Tuesday, 23 January 2018

Can we start the year again?

It's been a bit of a horrible week and a bit so far, and very little creative has been happening.

I put a new neck on my Lopi tree sweater - the i-cord is much neater than the ribbing. The cuffs have the same, as will the bottom when I get there. It's rather in abeyance at the moment until I bring myself to finish it.

This fell off the needles the other day, and I'm rather pleased with it. It's Woolly Wormhead's Scourie pattern which I've already done as part of a kit from Ripplescraft. I did it in exactly that blue and gold originally, but I thought this might look rather interesting in a long gradient yarn. This was spun up from some of the sponsored yarn at last year's Spinzilla, and has come out well. But I don't need more hats, and it's a bit bright for me, so it may end up being sold on the Air Ambulance stand at Fibre East. Unless someone makes me an offer!


The colourwork sample is me trying out yet more yarns for Kate Davies' The Oa, from last year's Islay collection. I adore this design, but I'm of the opinion that Kate's otherwise wonderful yarn, Buachaille, is a tad heavy for colourwork. That's my opinion only, I hasten to add. I've tried various yarns without success, but this might do it. It's a non-superwash sockyarn in the shop stock, a blend of wool and alpaca; it's a natural pale grey, soft, but some long fibres and a nice halo. The blue is dyed with Saxon indigo. The top half of the sample is better - blue background, and on 3.25mm needles - the lower half is on 3.5mm and it's a tad too drapey.


The other sample is a quick check of needle and pattern for Karie Westermann's Purslowe, in a skein of Blacker's Tamar lustre blend that again, oddly enough, is the same colour as the background. It would fit in with both Karie's Thing of Paper KAL and the Blacker pre-EYF kal.

Really can't face the dyepots just yet, though I'm getting on with organising this year's workshops and woolshows, and will be doing a post on what Freyalyn's Fibres will be up to in 2018.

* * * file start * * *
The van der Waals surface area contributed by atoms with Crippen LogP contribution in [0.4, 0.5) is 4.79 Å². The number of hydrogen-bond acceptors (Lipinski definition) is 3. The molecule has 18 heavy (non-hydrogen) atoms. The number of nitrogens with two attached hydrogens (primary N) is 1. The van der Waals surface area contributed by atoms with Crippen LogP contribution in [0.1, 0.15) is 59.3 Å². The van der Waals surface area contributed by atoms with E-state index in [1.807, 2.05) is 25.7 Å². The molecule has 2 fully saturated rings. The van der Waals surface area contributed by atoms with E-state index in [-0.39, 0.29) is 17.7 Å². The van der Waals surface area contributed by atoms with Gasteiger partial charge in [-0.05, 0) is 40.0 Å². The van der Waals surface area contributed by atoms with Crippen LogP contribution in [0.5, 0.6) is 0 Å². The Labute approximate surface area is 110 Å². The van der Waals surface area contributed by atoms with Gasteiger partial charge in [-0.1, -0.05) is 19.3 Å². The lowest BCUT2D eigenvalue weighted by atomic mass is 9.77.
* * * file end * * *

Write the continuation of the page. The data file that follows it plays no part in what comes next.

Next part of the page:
And this is why I want the year to start again; my beloved Lunil was put to sleep last Monday. This is my last photograph of her. My precious girl, I've barely been parted from her since she was six weeks old. There is a huge hole in our family.

Tuesday, 9 January 2018

Last year's last spinning (and more swircles)

Bit of a challenge here. I was offered this fleece to spin earlier last year, while it was still on the sheep, for the cost of a small sample of yarn back to the owner. It was unusual, and I'd been interested in spinning the fleece since I'd discovered these two lambs existed.

I was offered a choice of both fleeces when I picked it up in September. Sadly, they'd both been a victim of last year's heavy rain, and were pretty felted. They'd also been shorn just after the rise too. Not the owner/shepherd's fault at all, just weather. I've had a couple of other fleeces last year that have suffered in the same way, from different parts of the country, and different breeds.

This is the fleece raw:
Soft, lovely wool, but felted almost into a blanket in places. It washed up into a creamy white with a few beige-ish streaks.
At which point I had a think about how to prepare. Normally I'd have carded a fleece like this, but with the semi-break at the rise, and the felting at the butt end, there was really no option but to hand comb it on my 2-pitch Viking combs. I also have a bit of a dodgy elbow at the moment (mouse at work, I think), so found it really painful to comb, so I trained Mark!